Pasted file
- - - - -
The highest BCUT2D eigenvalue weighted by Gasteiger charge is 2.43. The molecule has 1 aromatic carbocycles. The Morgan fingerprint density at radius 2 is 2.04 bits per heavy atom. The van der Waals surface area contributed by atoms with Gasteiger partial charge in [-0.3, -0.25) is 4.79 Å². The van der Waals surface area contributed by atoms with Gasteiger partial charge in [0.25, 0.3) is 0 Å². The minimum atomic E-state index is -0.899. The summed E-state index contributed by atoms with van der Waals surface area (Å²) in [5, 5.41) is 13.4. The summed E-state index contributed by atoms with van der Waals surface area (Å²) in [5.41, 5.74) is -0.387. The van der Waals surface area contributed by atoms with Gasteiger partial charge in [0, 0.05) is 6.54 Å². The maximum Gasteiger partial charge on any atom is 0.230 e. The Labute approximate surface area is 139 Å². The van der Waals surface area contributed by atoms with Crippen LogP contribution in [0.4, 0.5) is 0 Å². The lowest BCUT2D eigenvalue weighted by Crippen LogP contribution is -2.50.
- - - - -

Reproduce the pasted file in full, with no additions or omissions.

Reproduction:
The highest BCUT2D eigenvalue weighted by Gasteiger charge is 2.43. The molecule has 1 aromatic carbocycles. The Morgan fingerprint density at radius 2 is 2.04 bits per heavy atom. The van der Waals surface area contributed by atoms with Gasteiger partial charge in [-0.3, -0.25) is 4.79 Å². The van der Waals surface area contributed by atoms with Gasteiger partial charge in [0.25, 0.3) is 0 Å². The minimum atomic E-state index is -0.899. The summed E-state index contributed by atoms with van der Waals surface area (Å²) in [5, 5.41) is 13.4. The summed E-state index contributed by atoms with van der Waals surface area (Å²) in [5.41, 5.74) is -0.387. The van der Waals surface area contributed by atoms with Gasteiger partial charge in [0, 0.05) is 6.54 Å². The maximum Gasteiger partial charge on any atom is 0.230 e. The Labute approximate surface area is 139 Å². The van der Waals surface area contributed by atoms with Crippen LogP contribution in [0.4, 0.5) is 0 Å². The lowest BCUT2D eigenvalue weighted by Crippen LogP contribution is -2.50.